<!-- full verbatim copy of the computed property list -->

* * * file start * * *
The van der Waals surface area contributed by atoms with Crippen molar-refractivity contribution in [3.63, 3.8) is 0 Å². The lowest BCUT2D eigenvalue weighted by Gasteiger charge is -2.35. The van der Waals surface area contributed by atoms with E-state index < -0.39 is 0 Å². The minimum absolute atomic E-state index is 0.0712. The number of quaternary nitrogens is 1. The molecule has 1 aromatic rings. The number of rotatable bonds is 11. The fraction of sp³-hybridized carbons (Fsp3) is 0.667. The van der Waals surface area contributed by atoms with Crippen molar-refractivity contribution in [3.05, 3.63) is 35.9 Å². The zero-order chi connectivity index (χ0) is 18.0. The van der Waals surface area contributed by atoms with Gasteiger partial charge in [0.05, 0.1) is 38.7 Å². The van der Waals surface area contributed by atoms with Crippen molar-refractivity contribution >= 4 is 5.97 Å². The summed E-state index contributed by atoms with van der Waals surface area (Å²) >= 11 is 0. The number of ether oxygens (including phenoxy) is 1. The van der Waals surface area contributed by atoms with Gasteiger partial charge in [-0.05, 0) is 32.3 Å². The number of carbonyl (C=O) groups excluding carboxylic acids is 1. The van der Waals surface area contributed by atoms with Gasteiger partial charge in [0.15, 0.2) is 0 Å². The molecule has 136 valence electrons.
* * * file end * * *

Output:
The van der Waals surface area contributed by atoms with Crippen molar-refractivity contribution in [3.63, 3.8) is 0 Å². The lowest BCUT2D eigenvalue weighted by Gasteiger charge is -2.35. The van der Waals surface area contributed by atoms with E-state index < -0.39 is 0 Å². The minimum absolute atomic E-state index is 0.0712. The number of quaternary nitrogens is 1. The molecule has 1 aromatic rings. The number of rotatable bonds is 11. The fraction of sp³-hybridized carbons (Fsp3) is 0.667. The van der Waals surface area contributed by atoms with Crippen molar-refractivity contribution in [3.05, 3.63) is 35.9 Å². The zero-order chi connectivity index (χ0) is 18.0. The van der Waals surface area contributed by atoms with Gasteiger partial charge in [0.05, 0.1) is 38.7 Å². The van der Waals surface area contributed by atoms with Crippen molar-refractivity contribution >= 4 is 5.97 Å². The summed E-state index contributed by atoms with van der Waals surface area (Å²) >= 11 is 0. The number of ether oxygens (including phenoxy) is 1. The van der Waals surface area contributed by atoms with Gasteiger partial charge in [-0.05, 0) is 32.3 Å². The number of carbonyl (C=O) groups excluding carboxylic acids is 1. The van der Waals surface area contributed by atoms with Gasteiger partial charge in [0.15, 0.2) is 0 Å². The molecule has 136 valence electrons.